THE HOLIDAY: Newspaper Carrier Day is celebrated in the United States and honors Barney Flaherty, the first newspaper carrier (or paperboy) hired in 1833, as well as all current newspaper carriers. It is celebrated on September 4, the anniversary of Flaherty's hiring by Benjamin Day, publisher of the New York Sun. More
THE ART: I guess this piece is what we might call a found object. It’s a Xerox (remember those?) of a paper newspaper clipping dated 7-22-64 in my grandmother Mary Louise's handwriting. The streak across the illustration is most likely a crayon scribble (mine).
From the 1920s through the 1980s—when America’s great newspapers started shutting down—the Des Moines Tribune "Front Row” columnist Elizabeth “Beanie” Clarkson Zwart was a newspaper woman of the finest order. She famously said, “The older I grow, the less important the comma becomes. Let the reader catch his own breath.”
Anyway, this column of hers is special to me, because it’s about my dad. It reads:
As close to dawn as he can make it every Sunday, a 14-year-old carrier boy wheels a canvas baby buggy to his loading carrier and fills the perambulator with his heaviest load of the week—The Des Moines Sunday Registers that he must deliver.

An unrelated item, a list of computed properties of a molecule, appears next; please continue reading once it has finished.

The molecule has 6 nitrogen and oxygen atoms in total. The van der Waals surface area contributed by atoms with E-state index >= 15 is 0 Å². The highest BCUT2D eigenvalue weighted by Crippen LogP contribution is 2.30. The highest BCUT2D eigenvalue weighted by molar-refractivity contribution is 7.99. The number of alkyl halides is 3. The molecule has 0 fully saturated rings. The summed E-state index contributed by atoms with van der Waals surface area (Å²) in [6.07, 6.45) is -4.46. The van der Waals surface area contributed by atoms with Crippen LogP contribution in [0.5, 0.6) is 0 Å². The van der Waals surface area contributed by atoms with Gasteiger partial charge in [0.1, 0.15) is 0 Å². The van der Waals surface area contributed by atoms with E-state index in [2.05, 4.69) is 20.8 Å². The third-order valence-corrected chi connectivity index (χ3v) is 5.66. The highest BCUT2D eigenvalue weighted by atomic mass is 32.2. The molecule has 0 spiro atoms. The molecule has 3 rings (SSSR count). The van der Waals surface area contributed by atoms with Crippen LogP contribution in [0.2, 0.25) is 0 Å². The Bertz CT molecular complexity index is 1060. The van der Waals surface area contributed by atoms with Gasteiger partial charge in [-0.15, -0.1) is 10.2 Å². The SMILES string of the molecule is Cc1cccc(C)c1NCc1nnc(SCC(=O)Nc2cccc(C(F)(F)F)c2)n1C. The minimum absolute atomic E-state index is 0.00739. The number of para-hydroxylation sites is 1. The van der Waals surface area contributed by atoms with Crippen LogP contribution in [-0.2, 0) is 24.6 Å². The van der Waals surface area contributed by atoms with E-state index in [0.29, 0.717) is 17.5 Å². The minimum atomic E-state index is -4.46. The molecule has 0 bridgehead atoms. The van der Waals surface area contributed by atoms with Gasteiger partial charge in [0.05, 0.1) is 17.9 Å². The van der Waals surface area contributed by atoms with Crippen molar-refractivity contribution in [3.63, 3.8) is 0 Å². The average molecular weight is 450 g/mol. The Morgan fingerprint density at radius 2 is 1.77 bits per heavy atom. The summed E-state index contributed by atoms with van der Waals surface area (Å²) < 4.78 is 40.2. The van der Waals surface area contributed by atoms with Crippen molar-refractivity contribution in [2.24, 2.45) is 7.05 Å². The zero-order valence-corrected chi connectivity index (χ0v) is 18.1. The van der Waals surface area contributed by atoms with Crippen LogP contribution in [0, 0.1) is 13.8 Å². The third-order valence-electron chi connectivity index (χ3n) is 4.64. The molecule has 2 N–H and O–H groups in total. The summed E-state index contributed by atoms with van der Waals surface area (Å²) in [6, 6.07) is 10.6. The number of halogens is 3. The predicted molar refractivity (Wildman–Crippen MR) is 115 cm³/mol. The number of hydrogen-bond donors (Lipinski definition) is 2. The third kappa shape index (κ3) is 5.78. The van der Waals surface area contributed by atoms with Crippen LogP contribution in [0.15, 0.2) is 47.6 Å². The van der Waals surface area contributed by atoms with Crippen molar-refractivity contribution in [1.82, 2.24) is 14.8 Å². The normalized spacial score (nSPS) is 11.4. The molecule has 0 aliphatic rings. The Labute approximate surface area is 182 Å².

It really takes the load off—but the boy wheels the baby carriage as early as possible so nobody will see him with it.
The first morning he used the unusual delivery cart somebody DID see him—a policeman, who parked his patrol car and strolled over to see why a kid was out with a baby buggy at 5 a.m.
He saw—and congratulated the paper boy on his ingenuity.
The baby carriage is the one that the paper boy himself used to be wheeled around in 14 years ago; but it had a sun-shading top in those days.
Being a newspaper boy earned my dad about 7 bucks a week—not bad for a teenager in 1964. Even better than the money, though, was the freedom. He remembers lounging around pool halls, getting cornered by German Shepherds, dodging bullies, hanging out at gas stations, and riding in the district manager's Thunderbird. He remembers stopping by his grandmother Margaret’s apartment to get clucked over, setting off fireworks, walking past certain houses that always smelled like onions, pushing those heavy Sunday papers around in a baby buggy, and getting cherry phosphates and cokes while waiting for the bundled papers to get dropped off at the drugstore.
My dad turned 65 this year. At least once a week he still dreams that he hasn't delivered the papers yet, and he can't remember who is on the route. — Margaret Novak